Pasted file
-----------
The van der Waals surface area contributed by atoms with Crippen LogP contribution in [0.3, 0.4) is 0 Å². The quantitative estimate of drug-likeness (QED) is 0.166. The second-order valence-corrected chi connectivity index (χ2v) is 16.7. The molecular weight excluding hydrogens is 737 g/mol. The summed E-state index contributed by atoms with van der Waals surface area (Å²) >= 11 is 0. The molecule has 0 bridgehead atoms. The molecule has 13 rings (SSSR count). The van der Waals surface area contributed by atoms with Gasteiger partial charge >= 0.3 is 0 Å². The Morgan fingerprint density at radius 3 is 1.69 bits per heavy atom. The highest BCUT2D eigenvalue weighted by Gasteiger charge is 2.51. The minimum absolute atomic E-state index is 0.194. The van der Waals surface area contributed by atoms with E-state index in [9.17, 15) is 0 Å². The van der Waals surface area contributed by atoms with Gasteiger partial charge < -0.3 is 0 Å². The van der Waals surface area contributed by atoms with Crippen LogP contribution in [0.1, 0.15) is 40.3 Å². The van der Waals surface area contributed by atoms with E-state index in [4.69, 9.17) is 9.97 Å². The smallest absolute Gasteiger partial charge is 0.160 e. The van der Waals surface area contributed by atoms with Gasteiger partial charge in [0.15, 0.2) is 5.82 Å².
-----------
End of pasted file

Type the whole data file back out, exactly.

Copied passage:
The van der Waals surface area contributed by atoms with Crippen LogP contribution in [0.3, 0.4) is 0 Å². The quantitative estimate of drug-likeness (QED) is 0.166. The second-order valence-corrected chi connectivity index (χ2v) is 16.7. The molecular weight excluding hydrogens is 737 g/mol. The summed E-state index contributed by atoms with van der Waals surface area (Å²) >= 11 is 0. The molecule has 0 bridgehead atoms. The molecule has 13 rings (SSSR count). The van der Waals surface area contributed by atoms with Gasteiger partial charge >= 0.3 is 0 Å². The Morgan fingerprint density at radius 3 is 1.69 bits per heavy atom. The highest BCUT2D eigenvalue weighted by Gasteiger charge is 2.51. The minimum absolute atomic E-state index is 0.194. The van der Waals surface area contributed by atoms with E-state index in [9.17, 15) is 0 Å². The van der Waals surface area contributed by atoms with Gasteiger partial charge < -0.3 is 0 Å². The van der Waals surface area contributed by atoms with Crippen LogP contribution in [0.1, 0.15) is 40.3 Å². The van der Waals surface area contributed by atoms with E-state index in [4.69, 9.17) is 9.97 Å². The smallest absolute Gasteiger partial charge is 0.160 e. The van der Waals surface area contributed by atoms with Gasteiger partial charge in [0.15, 0.2) is 5.82 Å².